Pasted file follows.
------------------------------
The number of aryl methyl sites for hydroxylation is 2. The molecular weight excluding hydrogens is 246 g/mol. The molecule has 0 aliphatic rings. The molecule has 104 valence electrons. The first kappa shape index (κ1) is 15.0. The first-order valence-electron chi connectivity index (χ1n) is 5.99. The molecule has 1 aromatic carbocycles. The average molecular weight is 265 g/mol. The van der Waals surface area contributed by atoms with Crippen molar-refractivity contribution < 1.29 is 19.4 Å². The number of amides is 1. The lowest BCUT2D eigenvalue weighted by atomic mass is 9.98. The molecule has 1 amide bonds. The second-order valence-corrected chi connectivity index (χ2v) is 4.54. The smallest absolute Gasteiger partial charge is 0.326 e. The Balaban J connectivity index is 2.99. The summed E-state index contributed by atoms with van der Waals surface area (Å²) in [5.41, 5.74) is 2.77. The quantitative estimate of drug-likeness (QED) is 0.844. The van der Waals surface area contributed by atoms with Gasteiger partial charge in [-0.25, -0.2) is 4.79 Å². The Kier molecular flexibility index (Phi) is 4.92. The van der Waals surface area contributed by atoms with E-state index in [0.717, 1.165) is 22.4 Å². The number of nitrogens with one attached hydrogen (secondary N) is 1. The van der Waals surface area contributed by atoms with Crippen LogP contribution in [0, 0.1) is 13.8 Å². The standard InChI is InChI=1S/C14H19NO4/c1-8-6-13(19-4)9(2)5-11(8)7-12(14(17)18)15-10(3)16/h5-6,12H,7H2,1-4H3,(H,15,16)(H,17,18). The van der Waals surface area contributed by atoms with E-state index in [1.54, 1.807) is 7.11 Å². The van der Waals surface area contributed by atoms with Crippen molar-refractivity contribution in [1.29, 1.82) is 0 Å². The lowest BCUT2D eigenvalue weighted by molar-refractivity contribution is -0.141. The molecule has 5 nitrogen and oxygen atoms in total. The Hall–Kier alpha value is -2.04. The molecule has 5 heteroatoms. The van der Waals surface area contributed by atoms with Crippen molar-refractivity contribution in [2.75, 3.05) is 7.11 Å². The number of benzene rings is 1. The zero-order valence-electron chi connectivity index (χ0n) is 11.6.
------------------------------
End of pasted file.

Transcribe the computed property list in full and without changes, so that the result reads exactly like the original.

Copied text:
The number of aryl methyl sites for hydroxylation is 2. The molecular weight excluding hydrogens is 246 g/mol. The molecule has 0 aliphatic rings. The molecule has 104 valence electrons. The first kappa shape index (κ1) is 15.0. The first-order valence-electron chi connectivity index (χ1n) is 5.99. The molecule has 1 aromatic carbocycles. The average molecular weight is 265 g/mol. The van der Waals surface area contributed by atoms with Crippen molar-refractivity contribution < 1.29 is 19.4 Å². The number of amides is 1. The lowest BCUT2D eigenvalue weighted by atomic mass is 9.98. The molecule has 1 amide bonds. The second-order valence-corrected chi connectivity index (χ2v) is 4.54. The smallest absolute Gasteiger partial charge is 0.326 e. The Balaban J connectivity index is 2.99. The summed E-state index contributed by atoms with van der Waals surface area (Å²) in [5.41, 5.74) is 2.77. The quantitative estimate of drug-likeness (QED) is 0.844. The van der Waals surface area contributed by atoms with Gasteiger partial charge in [-0.25, -0.2) is 4.79 Å². The Kier molecular flexibility index (Phi) is 4.92. The van der Waals surface area contributed by atoms with E-state index in [0.717, 1.165) is 22.4 Å². The number of nitrogens with one attached hydrogen (secondary N) is 1. The van der Waals surface area contributed by atoms with Crippen LogP contribution in [0, 0.1) is 13.8 Å². The standard InChI is InChI=1S/C14H19NO4/c1-8-6-13(19-4)9(2)5-11(8)7-12(14(17)18)15-10(3)16/h5-6,12H,7H2,1-4H3,(H,15,16)(H,17,18). The van der Waals surface area contributed by atoms with E-state index in [1.54, 1.807) is 7.11 Å². The van der Waals surface area contributed by atoms with Crippen molar-refractivity contribution in [1.29, 1.82) is 0 Å². The lowest BCUT2D eigenvalue weighted by molar-refractivity contribution is -0.141. The molecule has 5 nitrogen and oxygen atoms in total. The Hall–Kier alpha value is -2.04. The molecule has 5 heteroatoms. The van der Waals surface area contributed by atoms with Crippen molar-refractivity contribution in [2.75, 3.05) is 7.11 Å². The number of benzene rings is 1. The zero-order valence-electron chi connectivity index (χ0n) is 11.6.